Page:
1 - Nomenclature

1 - Nomenclature - Chem 127 Chemical Nomenclature...

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Chem 127 Chemical Nomenclature Nomenclature is essential to our understanding and use of chemistry. Summarized below are the basic rules you should learn for naming chemical compounds. You should also read about this in Chapter 2 of your text. Note that this will NOT be covered in any detail in lecture, so you need to work on this on your own or in groups. YOU MUST LEARN THESE RULES or you will find yourself lost and hurting for the entire term. See me for clarification and assistance. Naming Ionic Compounds - Ionic compounds are formed between metal and nonmetal Ionic compounds are named by first identifying the positive ion (the cation) and then the negative ion (the anion). You should note that the cation is always the metal and the anion the nonmetal. The positive ion takes the same name as its element, the negative ion takes the first part of its element name plus an -ide ending. Thus given the following formulas, we would name the compounds accordingly: Ca 3 P 2 Calcium phosphide MgSe Magnesium selenide Na 2 O Sodium oxide To write a formula from a given name, you simply take the symbols for the named elements and combine them in a ratio that gives you a neutral ionic compound. That means that the charges must balance, so you have to do a little figuring as to what ions the elements will form and how many of each you'll need to balance out positive and negative charges. The number of each element present is shown as a subscript after the element symbol. Example: Calcium bromide: Ca would form a +2 ion, and Br a -1 ion. Thus to have a neutral compound, you need 2 Br for every 1 Ca The formula would be CaBr 2 You must know the names and charges of all monatomic ions listed on the separate handout! Compounds with metals that can form more than one ion Several transition metals can form more than one ion. For systematically named compounds for the metals that can form more than one ion, the charge on the metal will be indicated in the given name by a Roman numeral in parentheses. Thus you can easily determine the corresponding formula. For example, iron can form either a +2 or a +3 ion, an example of a compound of the +3 ion is given below:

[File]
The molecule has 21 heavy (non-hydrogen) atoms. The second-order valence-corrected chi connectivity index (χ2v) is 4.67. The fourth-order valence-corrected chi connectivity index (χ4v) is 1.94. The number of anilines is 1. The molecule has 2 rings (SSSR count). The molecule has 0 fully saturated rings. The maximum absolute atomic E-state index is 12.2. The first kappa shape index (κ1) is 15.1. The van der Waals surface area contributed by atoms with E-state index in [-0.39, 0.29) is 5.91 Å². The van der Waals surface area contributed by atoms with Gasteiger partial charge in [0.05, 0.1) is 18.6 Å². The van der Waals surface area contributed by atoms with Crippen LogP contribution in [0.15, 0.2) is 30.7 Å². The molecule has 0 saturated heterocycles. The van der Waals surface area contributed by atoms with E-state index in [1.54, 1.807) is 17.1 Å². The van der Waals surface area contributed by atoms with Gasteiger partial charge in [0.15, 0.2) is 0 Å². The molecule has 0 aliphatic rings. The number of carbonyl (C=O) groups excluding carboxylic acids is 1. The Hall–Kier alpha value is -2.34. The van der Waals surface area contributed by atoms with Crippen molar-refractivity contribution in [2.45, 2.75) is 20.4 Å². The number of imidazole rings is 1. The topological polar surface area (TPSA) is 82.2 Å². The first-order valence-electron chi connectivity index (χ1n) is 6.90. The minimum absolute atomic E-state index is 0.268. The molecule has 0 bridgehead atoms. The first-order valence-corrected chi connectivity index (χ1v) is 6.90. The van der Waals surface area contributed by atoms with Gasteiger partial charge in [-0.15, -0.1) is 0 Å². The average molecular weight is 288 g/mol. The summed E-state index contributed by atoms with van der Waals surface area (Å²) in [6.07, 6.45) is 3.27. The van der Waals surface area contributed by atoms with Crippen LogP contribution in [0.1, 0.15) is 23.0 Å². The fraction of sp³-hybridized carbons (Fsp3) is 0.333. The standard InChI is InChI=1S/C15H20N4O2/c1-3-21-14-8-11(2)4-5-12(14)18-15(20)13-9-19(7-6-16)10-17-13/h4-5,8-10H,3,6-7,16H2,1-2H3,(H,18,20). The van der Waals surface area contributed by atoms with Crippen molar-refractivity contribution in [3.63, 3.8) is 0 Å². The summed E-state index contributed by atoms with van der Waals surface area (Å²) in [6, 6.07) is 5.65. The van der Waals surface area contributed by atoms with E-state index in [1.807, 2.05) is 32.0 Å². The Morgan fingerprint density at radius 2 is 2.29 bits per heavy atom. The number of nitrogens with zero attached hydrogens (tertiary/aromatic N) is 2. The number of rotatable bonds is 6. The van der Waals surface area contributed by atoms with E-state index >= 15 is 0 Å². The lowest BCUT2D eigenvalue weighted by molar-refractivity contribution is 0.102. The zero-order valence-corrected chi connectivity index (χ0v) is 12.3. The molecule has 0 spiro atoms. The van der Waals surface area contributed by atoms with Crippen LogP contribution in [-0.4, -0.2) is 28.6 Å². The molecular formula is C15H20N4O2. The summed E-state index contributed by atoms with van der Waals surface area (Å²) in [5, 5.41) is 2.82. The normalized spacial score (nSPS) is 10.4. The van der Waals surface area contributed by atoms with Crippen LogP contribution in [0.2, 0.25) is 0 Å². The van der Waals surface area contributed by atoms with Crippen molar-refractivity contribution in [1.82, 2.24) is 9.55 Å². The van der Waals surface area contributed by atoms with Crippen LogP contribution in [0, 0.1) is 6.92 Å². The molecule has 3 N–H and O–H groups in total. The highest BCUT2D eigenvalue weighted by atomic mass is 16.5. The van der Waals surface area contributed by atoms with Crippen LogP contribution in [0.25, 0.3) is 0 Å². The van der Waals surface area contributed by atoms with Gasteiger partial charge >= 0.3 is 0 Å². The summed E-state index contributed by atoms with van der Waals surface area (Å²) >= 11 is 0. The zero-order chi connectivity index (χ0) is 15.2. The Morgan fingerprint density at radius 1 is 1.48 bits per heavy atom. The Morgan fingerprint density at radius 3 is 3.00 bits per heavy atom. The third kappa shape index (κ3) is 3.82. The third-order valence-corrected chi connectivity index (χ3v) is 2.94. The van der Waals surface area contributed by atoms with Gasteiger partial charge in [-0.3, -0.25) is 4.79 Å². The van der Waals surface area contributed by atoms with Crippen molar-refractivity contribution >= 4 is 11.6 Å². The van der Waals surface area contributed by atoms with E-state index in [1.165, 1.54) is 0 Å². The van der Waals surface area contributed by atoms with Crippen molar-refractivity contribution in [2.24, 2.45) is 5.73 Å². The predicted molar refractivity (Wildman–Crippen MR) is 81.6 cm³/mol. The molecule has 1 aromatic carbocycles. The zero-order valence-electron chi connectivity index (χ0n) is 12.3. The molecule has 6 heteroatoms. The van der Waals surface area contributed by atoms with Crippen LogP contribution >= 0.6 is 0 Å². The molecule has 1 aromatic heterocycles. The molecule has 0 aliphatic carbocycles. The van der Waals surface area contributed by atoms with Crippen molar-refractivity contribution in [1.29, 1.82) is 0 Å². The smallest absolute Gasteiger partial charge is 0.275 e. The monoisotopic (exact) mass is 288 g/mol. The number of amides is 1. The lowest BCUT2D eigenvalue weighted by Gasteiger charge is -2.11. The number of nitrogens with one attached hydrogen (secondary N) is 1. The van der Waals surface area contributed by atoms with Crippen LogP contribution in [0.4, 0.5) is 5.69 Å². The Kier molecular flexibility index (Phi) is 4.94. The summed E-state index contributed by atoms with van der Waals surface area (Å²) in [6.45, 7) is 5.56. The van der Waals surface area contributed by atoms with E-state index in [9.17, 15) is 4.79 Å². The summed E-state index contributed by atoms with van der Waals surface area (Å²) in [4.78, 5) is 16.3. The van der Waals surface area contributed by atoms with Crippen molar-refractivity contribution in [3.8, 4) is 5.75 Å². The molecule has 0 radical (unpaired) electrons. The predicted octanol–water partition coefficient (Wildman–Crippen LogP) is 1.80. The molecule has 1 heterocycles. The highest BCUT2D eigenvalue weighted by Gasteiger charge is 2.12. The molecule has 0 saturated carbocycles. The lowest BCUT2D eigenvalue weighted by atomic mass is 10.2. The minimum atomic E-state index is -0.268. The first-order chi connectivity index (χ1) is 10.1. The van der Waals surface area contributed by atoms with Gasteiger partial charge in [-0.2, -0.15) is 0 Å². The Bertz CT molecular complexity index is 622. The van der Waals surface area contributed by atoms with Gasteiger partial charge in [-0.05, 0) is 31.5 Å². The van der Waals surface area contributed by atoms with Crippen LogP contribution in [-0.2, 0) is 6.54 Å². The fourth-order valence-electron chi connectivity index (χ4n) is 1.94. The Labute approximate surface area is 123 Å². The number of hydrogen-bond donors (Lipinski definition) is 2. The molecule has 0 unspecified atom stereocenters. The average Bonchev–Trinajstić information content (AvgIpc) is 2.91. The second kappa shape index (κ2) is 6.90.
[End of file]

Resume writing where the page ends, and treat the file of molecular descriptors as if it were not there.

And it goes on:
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1 - Nomenclature - Chem 127 Chemical Nomenclature...

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